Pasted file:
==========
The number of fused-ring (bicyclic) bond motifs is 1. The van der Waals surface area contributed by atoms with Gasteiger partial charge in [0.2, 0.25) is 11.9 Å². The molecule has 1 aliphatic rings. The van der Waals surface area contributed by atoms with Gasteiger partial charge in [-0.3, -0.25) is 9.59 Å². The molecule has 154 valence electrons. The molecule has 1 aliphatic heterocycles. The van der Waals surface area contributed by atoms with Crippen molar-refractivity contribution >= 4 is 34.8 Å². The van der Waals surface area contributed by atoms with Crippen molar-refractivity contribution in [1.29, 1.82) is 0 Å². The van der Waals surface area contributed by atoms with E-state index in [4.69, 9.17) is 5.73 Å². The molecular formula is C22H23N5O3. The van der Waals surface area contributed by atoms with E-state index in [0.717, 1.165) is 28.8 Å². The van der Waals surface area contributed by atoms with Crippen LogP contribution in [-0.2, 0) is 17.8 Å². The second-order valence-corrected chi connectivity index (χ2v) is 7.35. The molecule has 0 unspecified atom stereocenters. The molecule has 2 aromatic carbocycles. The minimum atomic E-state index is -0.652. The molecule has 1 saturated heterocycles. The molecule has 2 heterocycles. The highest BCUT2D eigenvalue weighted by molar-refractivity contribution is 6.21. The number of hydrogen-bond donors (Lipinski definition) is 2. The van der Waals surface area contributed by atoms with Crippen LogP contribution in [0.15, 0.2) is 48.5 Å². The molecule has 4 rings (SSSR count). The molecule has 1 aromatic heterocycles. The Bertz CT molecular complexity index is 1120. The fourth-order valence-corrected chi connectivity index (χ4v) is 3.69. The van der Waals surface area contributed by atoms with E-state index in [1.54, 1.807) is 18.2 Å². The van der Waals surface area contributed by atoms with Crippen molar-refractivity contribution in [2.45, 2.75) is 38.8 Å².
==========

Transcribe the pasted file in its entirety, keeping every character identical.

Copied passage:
The number of fused-ring (bicyclic) bond motifs is 1. The van der Waals surface area contributed by atoms with Gasteiger partial charge in [0.2, 0.25) is 11.9 Å². The molecule has 1 aliphatic rings. The van der Waals surface area contributed by atoms with Gasteiger partial charge in [-0.3, -0.25) is 9.59 Å². The molecule has 154 valence electrons. The molecule has 1 aliphatic heterocycles. The van der Waals surface area contributed by atoms with Crippen molar-refractivity contribution >= 4 is 34.8 Å². The van der Waals surface area contributed by atoms with Crippen molar-refractivity contribution in [1.29, 1.82) is 0 Å². The van der Waals surface area contributed by atoms with E-state index in [4.69, 9.17) is 5.73 Å². The molecular formula is C22H23N5O3. The van der Waals surface area contributed by atoms with E-state index in [0.717, 1.165) is 28.8 Å². The van der Waals surface area contributed by atoms with Crippen LogP contribution in [-0.2, 0) is 17.8 Å². The second-order valence-corrected chi connectivity index (χ2v) is 7.35. The molecule has 0 unspecified atom stereocenters. The molecule has 2 aromatic carbocycles. The minimum atomic E-state index is -0.652. The molecule has 1 saturated heterocycles. The molecule has 2 heterocycles. The highest BCUT2D eigenvalue weighted by molar-refractivity contribution is 6.21. The number of hydrogen-bond donors (Lipinski definition) is 2. The van der Waals surface area contributed by atoms with Crippen LogP contribution in [0.15, 0.2) is 48.5 Å². The molecule has 4 rings (SSSR count). The molecule has 1 aromatic heterocycles. The Bertz CT molecular complexity index is 1120. The fourth-order valence-corrected chi connectivity index (χ4v) is 3.69. The van der Waals surface area contributed by atoms with E-state index in [1.54, 1.807) is 18.2 Å². The van der Waals surface area contributed by atoms with Crippen molar-refractivity contribution in [2.45, 2.75) is 38.8 Å².